The next time was 2 full days and we brought her laundry with her. She insisted that she enjoyed the visit, but had to get home for her mail.

The third time, Nannee said she had the flu, and welcomed a little more extended stay. She lasted an entire week, and by the end of her visit, she was up and about, doing our laundry and helping cook dinner.

I arrived home about an hour later than normal one Friday night after another long week of 9 ½ hour days and 2 ½ hour vanpool commuter roundtrips to find that they hadn’t waited for me for supper. I was overly tired, unreasonably disappointed and very hungry. There’s a common name for that now: hangry.

They were watching TV, Nannee on the couch and Jeff in his chair, when he called out to me from the den, “There’s chili on the stove and corn muffins on the counter!”

I walked into the kitchen, took a look at the counter and yelled, “What the hell, Jeff?!?!”

“What?” he asked in that hurt and hesitant voice I wish I hadn’t induced many times and wish I could forget now, as well.  “What the hell did you do this muffin pan?” I raged.  “There’re gouge marks in every cup!”

When I peered through the pass-thru, Nannee was looking concerned. Jeff’s eyes were huge. He was shortly shaking his head and doing an abbreviated version of the hand-jive, which dramatically finished with the universal finger across the neck sign for “Stop!” I immediately assimilated what that meant, burst into tears and ran into our bedroom.

When I didn’t come back out, Jeff came in after me. “She was just trying to help out,” he said. “She really wanted to do something nice for us.” When I just kept crying, Jeff continued, “She’s feeling pretty good. We had a fun time cooking together.” I felt like a heel and told him so. “It’s alright,” he said. “It’s not!” I wailed. “Give me a minute and I will come apologize.”

By the time I got myself together and changed my clothes, Nannee had decided to go to bed. I felt even worse about that. “It’s ok,” Jeff said. “She understands. I told her you were sorry and she said that she’s glad you feel like you’re able to be yourself around her.”

Saturday morning, Nannee decided it was time to go home, again. “It’s the weekend,” she reasoned. “You should be able to relax and spend some time together without me here.”

I apologized profusely. If I had known she’d been the one to ruin the pan or even if Jeff had been responsible, I had no right speaking to either of them that way. They’d made me dinner and I behaved poorly.

Nannee just pshaw’d me. “Life has bumps,” she said. “.. ‘t doesn’t make the love any less.”

In this case, it made the love even more.

Quote for the Week:

2017 05 23 life has bumps jakorte

Enjoy This Week’s Discovery Links:

Why We Say It: Hangriness

Don’t Say It: Biblically Speaking

Eat This: Cornbread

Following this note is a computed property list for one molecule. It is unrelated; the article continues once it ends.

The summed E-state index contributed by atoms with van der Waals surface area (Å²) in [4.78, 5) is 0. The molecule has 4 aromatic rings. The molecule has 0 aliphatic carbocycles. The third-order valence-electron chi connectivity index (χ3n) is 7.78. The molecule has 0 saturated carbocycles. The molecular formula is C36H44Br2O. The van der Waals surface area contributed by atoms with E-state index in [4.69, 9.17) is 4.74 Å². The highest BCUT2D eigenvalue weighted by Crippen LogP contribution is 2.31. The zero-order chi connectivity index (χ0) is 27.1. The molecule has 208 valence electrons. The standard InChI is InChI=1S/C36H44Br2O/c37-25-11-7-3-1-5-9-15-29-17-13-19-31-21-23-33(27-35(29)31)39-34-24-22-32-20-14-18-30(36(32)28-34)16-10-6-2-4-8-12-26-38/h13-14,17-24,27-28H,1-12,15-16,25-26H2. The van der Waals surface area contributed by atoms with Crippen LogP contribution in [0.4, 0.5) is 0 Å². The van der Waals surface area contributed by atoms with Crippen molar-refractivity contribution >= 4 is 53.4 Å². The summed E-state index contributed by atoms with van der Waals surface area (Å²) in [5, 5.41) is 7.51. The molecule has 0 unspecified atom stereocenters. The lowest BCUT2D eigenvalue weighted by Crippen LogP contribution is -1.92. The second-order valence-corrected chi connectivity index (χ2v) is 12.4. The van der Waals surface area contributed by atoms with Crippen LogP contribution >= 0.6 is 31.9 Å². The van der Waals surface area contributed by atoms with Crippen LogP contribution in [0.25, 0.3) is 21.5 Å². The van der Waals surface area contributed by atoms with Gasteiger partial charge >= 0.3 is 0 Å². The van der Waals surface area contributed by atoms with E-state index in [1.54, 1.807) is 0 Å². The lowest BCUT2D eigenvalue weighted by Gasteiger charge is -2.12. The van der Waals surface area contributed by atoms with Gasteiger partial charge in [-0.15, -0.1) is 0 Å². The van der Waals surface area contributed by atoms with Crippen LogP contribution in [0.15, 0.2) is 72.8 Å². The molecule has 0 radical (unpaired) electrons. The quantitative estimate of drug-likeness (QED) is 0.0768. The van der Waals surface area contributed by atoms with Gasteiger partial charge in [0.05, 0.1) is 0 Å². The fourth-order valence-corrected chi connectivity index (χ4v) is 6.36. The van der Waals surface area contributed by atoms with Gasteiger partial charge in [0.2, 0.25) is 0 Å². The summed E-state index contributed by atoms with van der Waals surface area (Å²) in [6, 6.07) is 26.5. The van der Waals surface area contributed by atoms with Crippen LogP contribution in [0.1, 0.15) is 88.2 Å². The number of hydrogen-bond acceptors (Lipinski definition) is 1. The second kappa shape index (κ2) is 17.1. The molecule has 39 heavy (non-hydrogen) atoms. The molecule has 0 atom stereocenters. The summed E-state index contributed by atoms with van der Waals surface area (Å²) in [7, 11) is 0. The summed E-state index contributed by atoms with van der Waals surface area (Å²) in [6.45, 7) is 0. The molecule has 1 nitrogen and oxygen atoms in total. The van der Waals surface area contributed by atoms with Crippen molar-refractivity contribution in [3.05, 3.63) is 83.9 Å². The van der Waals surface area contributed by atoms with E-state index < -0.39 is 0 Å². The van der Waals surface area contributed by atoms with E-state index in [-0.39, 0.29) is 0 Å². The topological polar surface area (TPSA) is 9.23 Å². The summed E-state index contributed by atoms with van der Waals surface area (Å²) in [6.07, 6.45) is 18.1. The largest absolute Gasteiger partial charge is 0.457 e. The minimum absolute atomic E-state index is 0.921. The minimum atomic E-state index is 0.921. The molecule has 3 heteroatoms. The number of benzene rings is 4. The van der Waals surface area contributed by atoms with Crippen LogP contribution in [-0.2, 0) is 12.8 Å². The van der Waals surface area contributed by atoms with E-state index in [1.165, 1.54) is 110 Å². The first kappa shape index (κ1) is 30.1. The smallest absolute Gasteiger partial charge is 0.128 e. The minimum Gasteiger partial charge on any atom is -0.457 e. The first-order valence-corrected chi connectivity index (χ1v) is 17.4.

Schmaltz from the Mustard Guy

Jeff & I talked about his possible conversion to Judaism, before and after our wedding.

He bought The Jewish Book of Why, Vol. 1 and Vol. 2. By the end of those he knew more than I did about the history of Judaism. Which wasn’t that surprising. The Sunday school snippets I had studied 30 years prior, hadn’t stuck well, and was mostly lost due to our non-practicing dynamic.

Jeff studied The Joy of Yiddish that had come along with me in my book collection. I told him that was a mostly lost language, but he thought it would be fun to be able to throw terms at and around with my dad. He threw them at me, too. Those had stuck well, go figure.

I came home one day and found Jeff reading 1,000 Jewish Recipes… like a text book. Cover to cover. He did that with every cookbook. I don’t think I’ve ever known anyone else who read cookbooks like Jeff.

I mentioned that I was surprised he’d done that. I wanted to know why he didn’t just pick a recipe and make something.  Jeff answered, “Well, you should never do something without knowing why you’re doing it. Might not come out right.” He always wanted to know why. Why do you add this after that? Why should you use this ingredient instead of that? In this case, he was looking for the history behind the recipes. So, he could learn a little more.

Let me tell you, Jeff made a mean rye bread and amazing latkes. Cooking was one of Jeff’s passion hobbies. He subscribed to cooking magazines, bought cookbooks, and visited many online recipe sites.

I definitely benefitted from that. He’d cook and I’d clean up, except when something shot up out of the food processor or mixing bowl. In that case (or those cases), Jeff was in charge of cleaning the ceiling and cabinet doors.

Years later, Jeff discovered a new vendor to help supply our store. He was tremendously excited. He emailed me and then he called me to make sure I saw the email. He couldn’t wait until I got home to tell me that he’d found us schmaltz supplier.

Schmaltz, if you are unfamiliar with the term, is gathered chicken or goose fat gathered from previous cookings. It’s a staple iin traditional Jewish cooking. Much the same as pig rendered southern lard.

We went to an Ann Arbor temple a few sporatic Friday nights. We’d stay in Ann Arbor after work, and have dinner before. We went to the Passover service and the Rosh Hashanah service. He enjoyed both, especially the shofar blowing.

The more he learned, the more aware became of similarities in our religions. He took the time to explain them to me. I knew very little about his, except for vague notions of Christmas and Easter and that their bible was very different.

We stopped going because it was getting more difficult to get there. Jeff’s work hours depended upon delivery assignments, and Friday nights were busy.

I’m still amazed that Jeff would even consider converting, so he could share Judaism with me. I never asked him to, and I never considered converting to Christianity.

But, truly, based on how things turned out, I know the reason he never got that far.

Quote for the Week:

2017-01-03-at-the-intersection-of-love-and-schmaltz-jakorte

Bonus: still makes me giggle…

 

2017-01-03-schmaltz-email-jakorte